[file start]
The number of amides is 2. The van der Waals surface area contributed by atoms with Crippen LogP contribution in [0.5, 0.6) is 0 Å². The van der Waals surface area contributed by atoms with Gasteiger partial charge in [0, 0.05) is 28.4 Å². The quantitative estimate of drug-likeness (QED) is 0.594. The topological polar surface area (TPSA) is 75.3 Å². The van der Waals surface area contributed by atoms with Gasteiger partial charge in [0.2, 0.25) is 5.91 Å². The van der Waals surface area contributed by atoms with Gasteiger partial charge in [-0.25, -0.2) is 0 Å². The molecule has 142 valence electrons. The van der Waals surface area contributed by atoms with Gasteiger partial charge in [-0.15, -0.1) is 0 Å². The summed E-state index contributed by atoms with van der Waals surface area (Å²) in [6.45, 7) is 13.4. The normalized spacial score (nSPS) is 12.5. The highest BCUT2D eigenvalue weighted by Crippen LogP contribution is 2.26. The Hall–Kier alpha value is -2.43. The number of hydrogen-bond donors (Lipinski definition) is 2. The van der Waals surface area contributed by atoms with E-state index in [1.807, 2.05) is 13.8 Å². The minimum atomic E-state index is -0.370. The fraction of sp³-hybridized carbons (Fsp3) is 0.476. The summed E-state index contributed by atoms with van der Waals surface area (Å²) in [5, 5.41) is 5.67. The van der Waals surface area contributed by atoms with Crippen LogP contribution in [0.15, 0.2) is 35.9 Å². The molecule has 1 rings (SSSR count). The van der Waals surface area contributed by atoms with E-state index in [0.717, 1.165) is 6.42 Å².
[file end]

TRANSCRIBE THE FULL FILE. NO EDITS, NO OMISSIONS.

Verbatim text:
The number of amides is 2. The van der Waals surface area contributed by atoms with Crippen LogP contribution in [0.5, 0.6) is 0 Å². The van der Waals surface area contributed by atoms with Gasteiger partial charge in [0, 0.05) is 28.4 Å². The quantitative estimate of drug-likeness (QED) is 0.594. The topological polar surface area (TPSA) is 75.3 Å². The van der Waals surface area contributed by atoms with Gasteiger partial charge in [0.2, 0.25) is 5.91 Å². The van der Waals surface area contributed by atoms with Gasteiger partial charge in [-0.25, -0.2) is 0 Å². The molecule has 142 valence electrons. The van der Waals surface area contributed by atoms with Gasteiger partial charge in [-0.15, -0.1) is 0 Å². The summed E-state index contributed by atoms with van der Waals surface area (Å²) in [6.45, 7) is 13.4. The normalized spacial score (nSPS) is 12.5. The highest BCUT2D eigenvalue weighted by Crippen LogP contribution is 2.26. The Hall–Kier alpha value is -2.43. The number of hydrogen-bond donors (Lipinski definition) is 2. The van der Waals surface area contributed by atoms with E-state index in [1.807, 2.05) is 13.8 Å². The minimum atomic E-state index is -0.370. The fraction of sp³-hybridized carbons (Fsp3) is 0.476. The summed E-state index contributed by atoms with van der Waals surface area (Å²) in [5, 5.41) is 5.67. The van der Waals surface area contributed by atoms with Crippen LogP contribution in [0.15, 0.2) is 35.9 Å². The molecule has 1 rings (SSSR count). The van der Waals surface area contributed by atoms with E-state index in [0.717, 1.165) is 6.42 Å².